Art Theory for 3D Artists?

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Old 04 April 2005   #16
Folks, Art Theories have little to do with training tools and traditional art skills. There is a wealth of literature concerning art theories whether in psychology, philosophy, culture studies, etc.. This might be an interesting topic to you, but it is mildly related to the intended repository for 3D art.

However, if you are an artist with a keen interest in theory and how it applies to your art, then I am sure you have a library of your own by now.

Another mix-up in terminology is when we refer to intro level class in art as basics. In fact these classes provide the foundation knowledge of art in terms of aesthetics, perception, art evolution. The basics that are referred to might be related to technique, more precisely the "How to".
The sticky mentioned above is a good place to serve as a repository as such.

best,
ashakarc
 
Old 04 April 2005   #17
3d Art or computer generated 3d is roughly a decade old and it's a advancment of tools more than theory. However the heart of 3d CG is the science as far as I believe, any one who truely loves 3d will understand this. I'd also like to say that 2d CG is not the same as the 3d CG world.

3d GC is a broad area which includes traditional art theory and even computer science. I don't think the topic of 3d art theory is trying to take away from the thousands of years of Art history and theory, but whith the advancement of science things change. I think there should be a 3d art Theory now that computer have established themselfs of life changing devices that effect everybody life on all sorts of level. So saying you just need to know traditional art theory is to sell yourself short as a 3d artist. I think there are alot of traditional artist who may feel threatened by this concept but they shouldn't. People should understand that programing is now a new art form and traditional art doesn't cover that.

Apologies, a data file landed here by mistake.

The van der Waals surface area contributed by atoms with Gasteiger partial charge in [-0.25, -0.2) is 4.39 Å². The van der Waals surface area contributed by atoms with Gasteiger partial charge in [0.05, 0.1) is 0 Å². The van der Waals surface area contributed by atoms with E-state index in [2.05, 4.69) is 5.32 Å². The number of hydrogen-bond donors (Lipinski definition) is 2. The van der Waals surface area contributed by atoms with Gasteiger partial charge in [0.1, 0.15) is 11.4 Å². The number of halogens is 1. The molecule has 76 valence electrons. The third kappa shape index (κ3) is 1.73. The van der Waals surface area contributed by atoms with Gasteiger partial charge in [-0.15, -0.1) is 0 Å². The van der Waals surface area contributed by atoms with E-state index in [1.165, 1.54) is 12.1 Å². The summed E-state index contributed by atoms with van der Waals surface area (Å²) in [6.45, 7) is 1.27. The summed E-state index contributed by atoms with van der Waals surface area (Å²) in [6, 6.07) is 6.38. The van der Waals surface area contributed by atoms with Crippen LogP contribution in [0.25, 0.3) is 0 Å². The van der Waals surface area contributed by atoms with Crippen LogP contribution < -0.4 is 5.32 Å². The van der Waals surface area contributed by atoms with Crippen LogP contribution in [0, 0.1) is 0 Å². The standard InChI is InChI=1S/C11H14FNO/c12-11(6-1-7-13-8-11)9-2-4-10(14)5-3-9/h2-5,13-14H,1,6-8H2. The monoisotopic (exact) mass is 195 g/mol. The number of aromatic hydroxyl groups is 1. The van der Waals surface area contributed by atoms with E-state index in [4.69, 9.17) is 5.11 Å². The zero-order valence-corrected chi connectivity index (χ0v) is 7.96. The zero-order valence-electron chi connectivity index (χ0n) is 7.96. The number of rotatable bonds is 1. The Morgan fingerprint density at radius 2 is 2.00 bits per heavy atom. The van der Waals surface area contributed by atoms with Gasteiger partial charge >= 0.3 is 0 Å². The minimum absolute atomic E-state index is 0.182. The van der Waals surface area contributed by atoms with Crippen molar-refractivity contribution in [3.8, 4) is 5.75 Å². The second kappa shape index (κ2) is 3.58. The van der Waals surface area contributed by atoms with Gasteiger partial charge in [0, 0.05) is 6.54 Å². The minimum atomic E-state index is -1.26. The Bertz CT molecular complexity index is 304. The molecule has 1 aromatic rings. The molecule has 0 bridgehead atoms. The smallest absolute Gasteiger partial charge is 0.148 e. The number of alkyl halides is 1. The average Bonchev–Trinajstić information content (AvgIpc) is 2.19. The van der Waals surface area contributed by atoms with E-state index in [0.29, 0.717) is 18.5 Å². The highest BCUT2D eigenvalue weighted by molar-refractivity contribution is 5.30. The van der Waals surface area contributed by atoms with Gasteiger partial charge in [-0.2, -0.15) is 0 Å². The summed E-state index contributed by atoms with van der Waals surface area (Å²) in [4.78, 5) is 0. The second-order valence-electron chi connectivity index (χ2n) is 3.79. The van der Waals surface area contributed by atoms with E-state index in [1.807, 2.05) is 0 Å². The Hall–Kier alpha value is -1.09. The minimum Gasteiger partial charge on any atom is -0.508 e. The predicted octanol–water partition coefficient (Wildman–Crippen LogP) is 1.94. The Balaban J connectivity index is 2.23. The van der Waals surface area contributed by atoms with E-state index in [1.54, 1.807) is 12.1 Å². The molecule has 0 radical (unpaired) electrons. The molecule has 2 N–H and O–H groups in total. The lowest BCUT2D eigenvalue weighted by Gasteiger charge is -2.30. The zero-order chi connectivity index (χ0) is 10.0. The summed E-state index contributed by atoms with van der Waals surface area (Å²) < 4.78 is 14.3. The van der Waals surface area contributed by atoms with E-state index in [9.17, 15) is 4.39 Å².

Last edited by tAstyBITs : 04 April 2005 at 06:11 PM.
 
Old 04 April 2005   #18
The wierd thing for me is that after about 10 years of doing CG3d I don't think of light in a traditional art theory way. The term "highlights" or "rimlights" have been replaced with "specular" light. The term "local color" has been replaced with "diffuse color". 3d has taught me a lot about raytracing, global illumination, normals and angle of incident of the normal to the eye and how it effect a surface. You really need to understand how light behaves in the software and you have to understand the terminology of that science to be a 3d artist. You have to undetstand how render engines are set up to deal with specular, gi, raytraceing etc, to make things work in that medium. It's stange but I've learned more art theory from 3d software than I have from artists books.

If you love 3d then all this stuff might the coolist stuff in the world.
 
Old 04 April 2005   #19
Well, I could agree on this. But, this is not what the original post had in mind.

In terms of Computer Graphics theories a.k.a. CG, there are some treasures out there if you are interested. The Computer Graphics revolution started 4 decades ago not 10 years ago, and the discourse on the future of this field pretty much adopted most of what we know today as CG. The distinction between two dimensional computer graphics and three dimensional is just a commercial distinction. There is no real boundary between both. Having said that, the majority of research in computer graphics were about the development of more efficient algorithms to calculate.

I would recommend visiting Jim Blinn's site (a pioneer in Computer Graphics) were he has some very interesting papers published on the topic. Here is an excerpt:
"As more and more becomes known about the imaging process, better simulations can be performed without brute force application of current techniques. The non-real time images of today will become the real time images of tomorrow." Realism in Computer Graphics 1979
best,
ashakarc
 
Old 04 April 2005   #20
I would agree with almost everything. I think these papers that I linked have linkes to there sources etc.

I don't see how you think there's no separation between 2d and 3d. I can say that the end result is 2d, but working in 3d is different than 2d. It would be like saying there's no seperation between drawing and sculpting.?

I think you can define Art Theory for 3d Artist as having it's roots defined by people like Jim Blinn. Maybe the post had something different in mind but I was thinking something else when I clicked on the thread. I think it's a interesting topic, "3d Art Theory".
 
Old 04 April 2005   #21
Yeh, I'm not really concerned much if there is a theory that defines distinctly 3DCG as much as I am interested in the experimental part of it. The bulk of 3DCG out there is concerned about depicting reality simulating what a camera could do but with a tinge of fantasy, or vice versa.